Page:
Thursday, December 30, 2010

Christmas 2010

Christmas is one of my favorite holidays. I love the lights, the Christmas tree, gift giving and receiving, the joy that seems to fill the air...

This is the first year I have spent Christmas in Ecuador and it was very different from the Christmas I am used to back in the States. In the US we wake up early, open stockings, have breakfast, open presents, then relax in the morning and have Christmas dinner in the afternoon.

Here, we headed to dinner around 8:39 and ate at 9:30 with Aida and her family and some of our expat friends. It was a wonderful turkey dinner with potatoes, salad, avocado, and a bit of champagne. Aida made a delicious fruit cake for dessert. We talked with friends and Arturo, Kesha and I crashed around 10:30 and were home by 11:00 and in bed by 11:30. We did nothing on Christmas day, and that was the extent of our Christmas.

Very different from what I'm used to, but it was nice to be close to family and friends here in Cuenca.

Two Weeks With Family and Friends

Our two weeks in the US flew by! We had a wonderful time!

We visited friends
Aunt Lisa and Aunt Kelsey with Kesha

 Kesha meeting Caleb (my friend Carolyn's little boy)

Spent time with family
Auntie Kayla with Kesha

Nana and Kesha playing the piano

Nana and Kesha looking at Christmas lights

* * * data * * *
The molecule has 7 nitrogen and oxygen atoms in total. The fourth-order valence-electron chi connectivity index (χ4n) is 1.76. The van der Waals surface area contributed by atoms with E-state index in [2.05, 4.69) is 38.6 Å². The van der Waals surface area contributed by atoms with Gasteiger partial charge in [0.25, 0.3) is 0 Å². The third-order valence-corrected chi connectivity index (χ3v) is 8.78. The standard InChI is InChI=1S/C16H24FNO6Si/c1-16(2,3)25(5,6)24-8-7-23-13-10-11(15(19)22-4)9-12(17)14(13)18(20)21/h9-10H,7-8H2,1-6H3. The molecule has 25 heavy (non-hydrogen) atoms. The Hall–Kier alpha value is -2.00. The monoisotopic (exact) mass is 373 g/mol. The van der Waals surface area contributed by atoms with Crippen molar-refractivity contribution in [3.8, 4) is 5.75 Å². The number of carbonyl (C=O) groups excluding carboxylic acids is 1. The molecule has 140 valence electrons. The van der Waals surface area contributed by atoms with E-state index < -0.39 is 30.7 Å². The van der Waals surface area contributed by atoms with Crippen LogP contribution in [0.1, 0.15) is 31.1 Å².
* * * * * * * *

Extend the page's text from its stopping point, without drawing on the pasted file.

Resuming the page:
Kesha and Grandpa playing with Frosty

And went on adventures
On the Amtrak train to Bellingham

 The view from the train window on the way to Bellingham
Our winter walk looking at leaves
Bellevue Botanical Gardens Christmas lights

Visiting Santa

We miss our friends and family back in Seattle and had a wonderful time, but we are happy to be home. Merry Christmas everyone and wishing you the best in 2011!

Back in the USA

On December 9th Kesha and I hopped on a plane back to Seattle for a visit.

Visiting where you come from is always bittersweet. There are so many things about the States (specifically the Seattle area) that I miss... the specialty shops selling fancy olive oils, vinegars, spices, wines, pastries, amazing coffee shops around every corner, the seasons, the rain (even though I whined the entire time I was home about it), and, of COURSE my friends and family are at top the list!

But there are so many things I love about Ecuador and it is hard to be away from my family there. It was Kesha and my first time away from Arturo since she was born, and it was hard (although I had lots of help from my mom and dad which was wonderful!).

Kesh slept 8 out of the 12 hours we spent in an airplane, and zoomed through the airports with me in Miami and St. Paul like a champ! And while mom almost had a nervous breakdown because there was so much turbulence on our flight from Guayaquil to Miami (everyone, including cabin staff, was seated for 3 out of the 4 hours we were flying due to strong turbulence... darn Tungurahua and its eruptions!), she napped away... She is really quite the little traveler! I'm such a proud mama!